It’s true. I felt like while we were there we kept having to do all these chores quickly so we could move on to the next thing. But each chore takes a long time to accomplish. For example getting water, the pump in the front yard has been broken for over a month now so we have to hike about a mile away and back to collect water.

We both needed to do some laundry so like usual we had to get water, scrub them by hand, and rinse by hand, (conserving as much water as we could without leaving our clothes starchy).

We both also needed to give my puppy enough play/lovin time.. Yes… I said puppy.

EEEEEEEEEEEEE!! PUPPPYYYYYYY.

So….its not looked upon to have a puppy at site for a multitude of reasons. One of the big no no’s being that most Ethiopians don’t look at dogs like we look at dogs. Dogs are family for us, we treat them with love and care like they were a human. Ethiopians (not all but most) are…well… the exact opposite. Dogs are to be strays not treated with love…and touching one.. touching a dog?! You touch a dog, you better cut off your hand.

So how in the world am I able to have a puppy at my site. Long story short. Since I arrived there has been a mommy dog around our compound. The family would sometimes throw out their leftover food to her, they did not like her but they were okay to give her scrap food. I tried to pet her earlier on in my service and she nearly took off my hand. So I too just stuck to throwing out my leftovers to her. Then. I left for a weekend in June and came home to the family telling me there was a puppy in our compound. (Mind you, as I wrote in a long time ago post, I had shared my feelings for dogs and how Americans treat dogs, I had told them many many times how I wanted a puppy and how I could train it) So they felt inclined to tell me that the Mommy puppy had a pup. Yup. Just one, she is seen as a “Jarti” (Old woman) and said this was her third time having puppies. They led me to the grass hut where they keep the cows at night and al be damn. In the corner there was Mommy dog and the smallest little puppy stumbling around. My heart right then and there shattered to pieces and I knew I was in trouble.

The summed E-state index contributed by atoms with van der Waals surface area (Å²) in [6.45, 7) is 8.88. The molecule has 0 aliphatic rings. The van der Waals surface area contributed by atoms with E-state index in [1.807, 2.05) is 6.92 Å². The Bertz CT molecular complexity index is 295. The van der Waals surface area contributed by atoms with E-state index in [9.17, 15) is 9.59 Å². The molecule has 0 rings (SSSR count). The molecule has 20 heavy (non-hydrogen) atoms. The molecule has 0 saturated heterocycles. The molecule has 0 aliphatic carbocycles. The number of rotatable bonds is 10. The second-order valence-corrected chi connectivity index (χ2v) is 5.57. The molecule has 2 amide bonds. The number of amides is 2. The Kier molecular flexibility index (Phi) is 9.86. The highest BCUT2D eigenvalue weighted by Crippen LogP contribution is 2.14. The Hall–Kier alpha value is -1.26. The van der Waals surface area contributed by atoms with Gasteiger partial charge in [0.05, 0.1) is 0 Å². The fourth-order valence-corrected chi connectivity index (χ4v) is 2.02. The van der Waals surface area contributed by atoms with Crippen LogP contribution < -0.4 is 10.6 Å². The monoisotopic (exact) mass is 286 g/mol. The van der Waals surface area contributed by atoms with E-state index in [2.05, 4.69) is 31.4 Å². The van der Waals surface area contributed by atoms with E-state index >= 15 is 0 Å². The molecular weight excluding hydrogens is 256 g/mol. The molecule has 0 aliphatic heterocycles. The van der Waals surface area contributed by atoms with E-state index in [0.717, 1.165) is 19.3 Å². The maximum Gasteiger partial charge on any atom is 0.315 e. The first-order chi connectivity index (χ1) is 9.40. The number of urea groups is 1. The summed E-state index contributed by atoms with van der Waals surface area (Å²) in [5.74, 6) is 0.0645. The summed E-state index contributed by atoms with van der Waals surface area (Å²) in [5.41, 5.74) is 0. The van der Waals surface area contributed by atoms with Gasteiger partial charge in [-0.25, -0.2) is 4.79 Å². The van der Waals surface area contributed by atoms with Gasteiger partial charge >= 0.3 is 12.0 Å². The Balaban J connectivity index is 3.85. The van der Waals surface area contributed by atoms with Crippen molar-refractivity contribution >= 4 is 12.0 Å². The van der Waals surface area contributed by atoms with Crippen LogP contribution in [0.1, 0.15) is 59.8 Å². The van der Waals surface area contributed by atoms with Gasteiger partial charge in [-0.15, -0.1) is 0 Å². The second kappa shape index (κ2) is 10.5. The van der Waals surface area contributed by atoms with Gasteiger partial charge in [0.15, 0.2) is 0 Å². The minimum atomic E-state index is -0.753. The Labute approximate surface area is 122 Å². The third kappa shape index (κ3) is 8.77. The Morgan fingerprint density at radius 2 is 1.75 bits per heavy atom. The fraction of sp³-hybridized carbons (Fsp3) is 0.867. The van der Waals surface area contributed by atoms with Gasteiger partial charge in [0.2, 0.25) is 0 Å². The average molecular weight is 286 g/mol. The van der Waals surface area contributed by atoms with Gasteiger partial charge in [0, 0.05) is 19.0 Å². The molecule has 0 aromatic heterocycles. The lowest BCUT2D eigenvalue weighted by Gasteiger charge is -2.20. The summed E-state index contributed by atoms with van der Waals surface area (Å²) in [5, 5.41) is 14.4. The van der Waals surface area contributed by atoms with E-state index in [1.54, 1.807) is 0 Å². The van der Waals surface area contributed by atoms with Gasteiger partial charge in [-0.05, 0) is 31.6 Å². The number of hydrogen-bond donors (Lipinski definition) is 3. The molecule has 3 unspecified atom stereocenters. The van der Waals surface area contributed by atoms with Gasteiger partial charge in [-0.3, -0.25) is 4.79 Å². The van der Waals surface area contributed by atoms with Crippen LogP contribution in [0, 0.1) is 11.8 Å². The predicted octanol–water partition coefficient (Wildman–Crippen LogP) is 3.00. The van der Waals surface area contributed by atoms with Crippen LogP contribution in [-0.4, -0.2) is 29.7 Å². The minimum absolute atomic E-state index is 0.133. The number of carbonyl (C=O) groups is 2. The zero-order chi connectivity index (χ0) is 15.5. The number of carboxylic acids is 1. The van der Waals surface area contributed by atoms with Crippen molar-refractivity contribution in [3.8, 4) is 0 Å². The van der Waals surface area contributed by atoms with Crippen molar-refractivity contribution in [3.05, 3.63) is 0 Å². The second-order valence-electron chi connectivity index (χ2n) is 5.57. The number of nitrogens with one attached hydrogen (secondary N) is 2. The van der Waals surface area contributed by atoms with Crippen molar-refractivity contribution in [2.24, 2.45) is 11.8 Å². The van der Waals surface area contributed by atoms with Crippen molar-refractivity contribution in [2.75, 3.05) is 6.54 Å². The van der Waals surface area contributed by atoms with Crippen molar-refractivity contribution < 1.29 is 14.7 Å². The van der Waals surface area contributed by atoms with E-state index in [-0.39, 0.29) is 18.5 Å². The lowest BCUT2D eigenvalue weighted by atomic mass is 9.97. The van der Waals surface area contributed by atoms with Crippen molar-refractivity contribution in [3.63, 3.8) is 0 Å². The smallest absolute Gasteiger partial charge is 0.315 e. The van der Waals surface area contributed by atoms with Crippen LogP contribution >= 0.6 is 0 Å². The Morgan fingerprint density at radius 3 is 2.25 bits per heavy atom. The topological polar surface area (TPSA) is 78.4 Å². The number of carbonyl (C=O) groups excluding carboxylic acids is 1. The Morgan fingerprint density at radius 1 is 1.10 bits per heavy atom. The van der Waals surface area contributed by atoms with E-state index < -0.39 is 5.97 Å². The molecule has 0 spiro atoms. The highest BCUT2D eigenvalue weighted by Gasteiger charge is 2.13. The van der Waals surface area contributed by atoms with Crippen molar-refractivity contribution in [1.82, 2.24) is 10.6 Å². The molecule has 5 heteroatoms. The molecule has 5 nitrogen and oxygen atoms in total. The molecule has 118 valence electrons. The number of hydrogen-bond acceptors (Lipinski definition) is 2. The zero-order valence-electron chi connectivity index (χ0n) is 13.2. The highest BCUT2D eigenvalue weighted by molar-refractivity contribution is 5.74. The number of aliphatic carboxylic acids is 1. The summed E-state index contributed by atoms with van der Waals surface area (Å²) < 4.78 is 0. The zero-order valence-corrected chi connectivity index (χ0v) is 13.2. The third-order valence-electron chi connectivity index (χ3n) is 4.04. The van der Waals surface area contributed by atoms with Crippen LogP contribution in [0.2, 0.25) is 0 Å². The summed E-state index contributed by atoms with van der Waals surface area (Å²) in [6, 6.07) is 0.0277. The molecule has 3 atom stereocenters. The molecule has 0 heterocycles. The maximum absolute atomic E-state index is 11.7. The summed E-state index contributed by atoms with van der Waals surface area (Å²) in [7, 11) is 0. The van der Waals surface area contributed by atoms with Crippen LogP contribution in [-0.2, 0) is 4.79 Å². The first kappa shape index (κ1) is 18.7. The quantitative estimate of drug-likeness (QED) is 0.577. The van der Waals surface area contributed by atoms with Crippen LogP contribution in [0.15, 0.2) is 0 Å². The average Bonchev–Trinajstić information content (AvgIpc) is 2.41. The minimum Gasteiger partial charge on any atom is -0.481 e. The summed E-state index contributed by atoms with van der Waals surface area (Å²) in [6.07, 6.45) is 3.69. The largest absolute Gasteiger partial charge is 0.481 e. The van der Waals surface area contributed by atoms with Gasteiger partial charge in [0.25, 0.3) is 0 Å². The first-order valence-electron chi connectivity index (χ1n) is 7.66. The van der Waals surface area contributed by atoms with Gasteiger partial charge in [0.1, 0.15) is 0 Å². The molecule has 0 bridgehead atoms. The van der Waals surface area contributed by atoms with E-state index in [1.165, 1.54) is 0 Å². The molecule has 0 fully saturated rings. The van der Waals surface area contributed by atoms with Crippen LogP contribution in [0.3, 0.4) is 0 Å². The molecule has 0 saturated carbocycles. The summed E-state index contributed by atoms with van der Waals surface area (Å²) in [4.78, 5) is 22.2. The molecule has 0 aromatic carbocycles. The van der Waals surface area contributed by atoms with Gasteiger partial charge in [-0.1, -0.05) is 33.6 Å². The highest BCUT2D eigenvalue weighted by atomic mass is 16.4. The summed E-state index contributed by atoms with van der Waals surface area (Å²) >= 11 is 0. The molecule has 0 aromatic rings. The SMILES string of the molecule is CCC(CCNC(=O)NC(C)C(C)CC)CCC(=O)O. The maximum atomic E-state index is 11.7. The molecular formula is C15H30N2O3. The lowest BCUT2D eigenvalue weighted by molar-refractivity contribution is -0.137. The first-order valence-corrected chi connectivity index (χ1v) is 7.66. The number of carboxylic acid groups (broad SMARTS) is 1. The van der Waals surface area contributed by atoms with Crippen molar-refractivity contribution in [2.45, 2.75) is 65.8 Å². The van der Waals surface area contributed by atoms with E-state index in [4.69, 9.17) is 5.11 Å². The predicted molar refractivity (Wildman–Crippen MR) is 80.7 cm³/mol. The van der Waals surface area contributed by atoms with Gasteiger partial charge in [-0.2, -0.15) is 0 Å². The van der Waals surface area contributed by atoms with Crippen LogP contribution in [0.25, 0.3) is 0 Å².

The whole family asked if I was going to keep it and I told them repeatedly, that one, I am not taking it away from it’s mother till after a few months and two, I will not keep it unless the family wants me too. Their decision, not mine.

The girls were indifferent but the brothers all said yes! Keep it and teach it, they said.

So after a few months the puppy dog got his legs beneath him and started to venture outside of the grass hut. I was hollered for when it happened “The puppy is out! Izzy! Come quick!” I sat and watched as mom dog protect it and kept showing my face around them so she could know that I wasn’t going to hurt the puppy. Eventually I started bringing powdered milk and letting both mom and puppy drink some.